The Grandbabies were born almost a little less than a year from Gran’s fall and diagnosis. We all went to the hospital to celebrate their arrival. We decided that we would all leave the babies and their parents “alone” for the short time Daddy had off of work. Shortly after my son in-love went back to work, Gran and I began our prearranged schedule – every Tuesday and Thursday was to be spent with the babies and their Mommy. We went on Tuesday and had a wonderful visit. She laughed and cooed over the babies. She held each of them and gazed into their eyes. You could see years fall from her face and peace wash over her. On the way home we talked about our visit and relived the precious moments that we had shared that day.
BEFORE COMPLETING THIS POST, my mother in-law Graduated to Glory.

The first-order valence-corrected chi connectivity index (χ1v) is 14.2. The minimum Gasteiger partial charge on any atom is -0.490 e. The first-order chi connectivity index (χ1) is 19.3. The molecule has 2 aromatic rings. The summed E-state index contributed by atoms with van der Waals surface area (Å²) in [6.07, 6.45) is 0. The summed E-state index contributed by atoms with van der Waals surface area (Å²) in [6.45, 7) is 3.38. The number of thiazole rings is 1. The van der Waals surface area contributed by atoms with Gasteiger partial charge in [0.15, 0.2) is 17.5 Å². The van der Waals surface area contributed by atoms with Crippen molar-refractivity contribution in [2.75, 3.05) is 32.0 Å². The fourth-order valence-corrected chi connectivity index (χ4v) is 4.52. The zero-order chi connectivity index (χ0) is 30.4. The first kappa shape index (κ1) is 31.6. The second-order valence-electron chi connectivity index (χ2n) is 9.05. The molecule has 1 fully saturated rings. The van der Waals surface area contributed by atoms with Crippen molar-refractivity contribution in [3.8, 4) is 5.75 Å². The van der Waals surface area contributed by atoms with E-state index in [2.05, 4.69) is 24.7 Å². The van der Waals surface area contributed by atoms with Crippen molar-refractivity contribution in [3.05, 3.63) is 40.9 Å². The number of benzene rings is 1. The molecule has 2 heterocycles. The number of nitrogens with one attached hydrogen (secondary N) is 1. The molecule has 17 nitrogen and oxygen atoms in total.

We went to see her new Great Grandbabies on that Tuesday and she had a “bleed stroke” on Thursday of the same week. When we were on the way home from that visit with the babies, we had a wonderful time and she laughed often, she and I had a long time to talk due to traffic. We were talking about what was to come now, I am a grandmother and will have new tasks in my life. She is now a GREAT Grandmother and will have all the benefits, hugging babies, and NOT changing diapers. We laughed as we remembered the faces the babies made that day, the precious things my daughter did for and with them. I said something about how my life was about to change, in a good way, and get very busy. She thought for a second and said, with a smile in her voice, “I’ve held the babies and the boys both have good girls, I’m done.” And she laughed, as if to say all the “heavy lifting” would be up to me and not her.